We list buildings which are found to be of special architectural or historic interest using the selection guidance published in Designation Policy and Selection Guidance (2019)

Listed building records provide an indication of the special architectural or historic interest of the listed building which has been identified by its statutory address. The description and additional information provided are supplementary and have no legal weight.

These records are not definitive historical accounts or a complete description of the building(s). If part of a building is not described it does not mean it is not listed. The format of the listed building record has changed over time. Earlier records may be brief and some information will not have been recorded.

The legal part of the listing is the address/name of site which is known as the statutory address. Addresses and building names may have changed since the date of listing. Even if a number or name is missing from a listing address it will still be listed. Listing covers both the exterior and the interior and any object or structure fixed to the building. Listing also applies to buildings or structures not physically attached but which are part of the curtilage (or land) of the listed building as long as they were erected before 1 July 1948.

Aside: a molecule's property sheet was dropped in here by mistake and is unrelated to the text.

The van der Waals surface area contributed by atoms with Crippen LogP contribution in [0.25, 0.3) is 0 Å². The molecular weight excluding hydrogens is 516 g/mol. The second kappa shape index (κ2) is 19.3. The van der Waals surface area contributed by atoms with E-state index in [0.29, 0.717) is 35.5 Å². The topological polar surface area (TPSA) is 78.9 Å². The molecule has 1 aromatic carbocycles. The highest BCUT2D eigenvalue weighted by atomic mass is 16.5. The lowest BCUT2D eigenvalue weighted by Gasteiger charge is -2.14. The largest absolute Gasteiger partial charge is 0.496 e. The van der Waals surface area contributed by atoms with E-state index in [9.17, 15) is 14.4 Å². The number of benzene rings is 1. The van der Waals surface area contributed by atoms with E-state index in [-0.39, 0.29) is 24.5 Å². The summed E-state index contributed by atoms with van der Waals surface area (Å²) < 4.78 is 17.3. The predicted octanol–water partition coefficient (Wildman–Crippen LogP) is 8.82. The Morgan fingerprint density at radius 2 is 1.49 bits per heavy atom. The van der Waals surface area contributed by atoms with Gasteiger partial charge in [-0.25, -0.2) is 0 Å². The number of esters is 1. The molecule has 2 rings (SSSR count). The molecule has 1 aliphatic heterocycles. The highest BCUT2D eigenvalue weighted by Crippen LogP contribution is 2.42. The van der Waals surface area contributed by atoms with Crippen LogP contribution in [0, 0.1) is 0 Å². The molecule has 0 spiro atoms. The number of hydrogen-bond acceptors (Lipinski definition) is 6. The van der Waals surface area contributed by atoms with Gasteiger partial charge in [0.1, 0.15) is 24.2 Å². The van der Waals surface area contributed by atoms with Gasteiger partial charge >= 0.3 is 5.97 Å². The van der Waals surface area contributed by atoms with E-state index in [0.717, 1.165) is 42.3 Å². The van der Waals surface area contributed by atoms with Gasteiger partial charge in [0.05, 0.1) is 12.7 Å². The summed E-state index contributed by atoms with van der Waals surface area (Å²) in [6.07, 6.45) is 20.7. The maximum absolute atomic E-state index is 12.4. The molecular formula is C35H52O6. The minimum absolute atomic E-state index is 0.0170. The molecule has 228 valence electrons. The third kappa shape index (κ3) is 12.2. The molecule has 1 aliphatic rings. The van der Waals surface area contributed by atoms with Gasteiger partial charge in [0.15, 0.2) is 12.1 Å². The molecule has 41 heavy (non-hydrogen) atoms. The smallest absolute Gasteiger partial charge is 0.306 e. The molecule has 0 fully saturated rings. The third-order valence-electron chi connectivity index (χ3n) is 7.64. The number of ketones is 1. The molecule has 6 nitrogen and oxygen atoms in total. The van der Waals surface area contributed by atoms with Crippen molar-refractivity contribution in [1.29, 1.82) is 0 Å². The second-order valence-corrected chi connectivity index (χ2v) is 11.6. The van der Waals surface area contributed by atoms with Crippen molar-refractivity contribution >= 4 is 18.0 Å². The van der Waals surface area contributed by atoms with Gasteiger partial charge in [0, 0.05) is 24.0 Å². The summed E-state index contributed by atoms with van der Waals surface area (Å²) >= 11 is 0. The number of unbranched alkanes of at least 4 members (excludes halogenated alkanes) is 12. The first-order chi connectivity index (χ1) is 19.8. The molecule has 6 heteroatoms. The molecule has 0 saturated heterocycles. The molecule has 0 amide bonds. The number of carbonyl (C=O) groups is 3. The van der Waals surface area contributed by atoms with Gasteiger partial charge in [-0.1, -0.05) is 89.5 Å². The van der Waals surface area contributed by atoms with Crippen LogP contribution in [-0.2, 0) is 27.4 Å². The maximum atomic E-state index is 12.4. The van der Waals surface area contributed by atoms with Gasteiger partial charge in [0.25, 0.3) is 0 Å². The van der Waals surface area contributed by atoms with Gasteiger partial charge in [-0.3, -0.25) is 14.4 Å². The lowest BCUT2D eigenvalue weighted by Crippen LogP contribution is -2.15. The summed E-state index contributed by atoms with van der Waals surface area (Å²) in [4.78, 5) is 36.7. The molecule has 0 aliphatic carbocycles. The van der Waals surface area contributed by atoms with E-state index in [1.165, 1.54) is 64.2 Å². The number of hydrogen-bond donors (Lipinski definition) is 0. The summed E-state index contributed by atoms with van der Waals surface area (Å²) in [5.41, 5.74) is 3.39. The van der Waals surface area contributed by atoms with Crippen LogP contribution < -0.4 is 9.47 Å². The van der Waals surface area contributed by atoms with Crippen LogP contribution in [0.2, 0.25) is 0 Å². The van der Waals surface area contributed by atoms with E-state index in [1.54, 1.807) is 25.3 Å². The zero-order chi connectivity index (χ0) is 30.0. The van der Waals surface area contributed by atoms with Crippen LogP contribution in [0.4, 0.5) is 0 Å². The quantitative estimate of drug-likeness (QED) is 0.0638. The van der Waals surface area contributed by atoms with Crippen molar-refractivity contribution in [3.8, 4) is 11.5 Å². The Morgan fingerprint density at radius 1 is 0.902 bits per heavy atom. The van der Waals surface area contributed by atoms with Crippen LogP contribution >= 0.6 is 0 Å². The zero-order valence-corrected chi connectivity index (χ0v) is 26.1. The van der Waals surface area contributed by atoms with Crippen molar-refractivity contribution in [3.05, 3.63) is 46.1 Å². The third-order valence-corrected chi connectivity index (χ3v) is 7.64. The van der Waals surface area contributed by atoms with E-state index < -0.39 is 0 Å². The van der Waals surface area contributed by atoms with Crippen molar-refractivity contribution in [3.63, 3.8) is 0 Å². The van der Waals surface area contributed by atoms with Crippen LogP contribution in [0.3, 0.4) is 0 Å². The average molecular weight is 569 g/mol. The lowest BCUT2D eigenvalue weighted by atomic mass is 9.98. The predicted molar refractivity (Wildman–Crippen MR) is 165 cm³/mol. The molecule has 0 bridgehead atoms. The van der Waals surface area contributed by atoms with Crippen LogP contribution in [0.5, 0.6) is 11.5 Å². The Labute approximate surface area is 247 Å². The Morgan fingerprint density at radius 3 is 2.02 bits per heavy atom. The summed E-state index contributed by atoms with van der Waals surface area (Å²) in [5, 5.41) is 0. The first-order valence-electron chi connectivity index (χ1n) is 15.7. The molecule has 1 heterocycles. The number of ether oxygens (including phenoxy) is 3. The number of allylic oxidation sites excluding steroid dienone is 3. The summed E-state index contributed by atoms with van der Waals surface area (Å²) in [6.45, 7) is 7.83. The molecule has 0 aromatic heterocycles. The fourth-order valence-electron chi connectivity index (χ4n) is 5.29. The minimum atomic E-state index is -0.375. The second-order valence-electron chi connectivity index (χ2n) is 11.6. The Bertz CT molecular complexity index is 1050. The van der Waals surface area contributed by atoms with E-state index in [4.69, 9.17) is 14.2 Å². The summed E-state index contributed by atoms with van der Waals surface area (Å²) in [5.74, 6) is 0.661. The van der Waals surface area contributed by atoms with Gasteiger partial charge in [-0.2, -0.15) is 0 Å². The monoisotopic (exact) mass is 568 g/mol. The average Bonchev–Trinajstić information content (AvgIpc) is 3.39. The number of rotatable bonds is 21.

While Historic Environment Scotland is responsible for designating listed buildings, the planning authority is responsible for determining what is covered by the listing, including what is listed through curtilage. However, for listed buildings designated or for listings amended from 1 October 2015, legal exclusions to the listing may apply.

If part of a building is not listed, it will say that it is excluded in the statutory address and in the statement of special interest in the listed building record. The statement will use the word 'excluding' and quote the relevant section of the 1997 Act. Some earlier listed building records may use the word 'excluding', but if the Act is not quoted, the record has not been revised to reflect subsequent legislation.

Listed building consent is required for changes to a listed building which affect its character as a building of special architectural or historic interest. The relevant planning authority is the point of contact for applications for listed building consent.

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Printed: 21/02/2020 04:12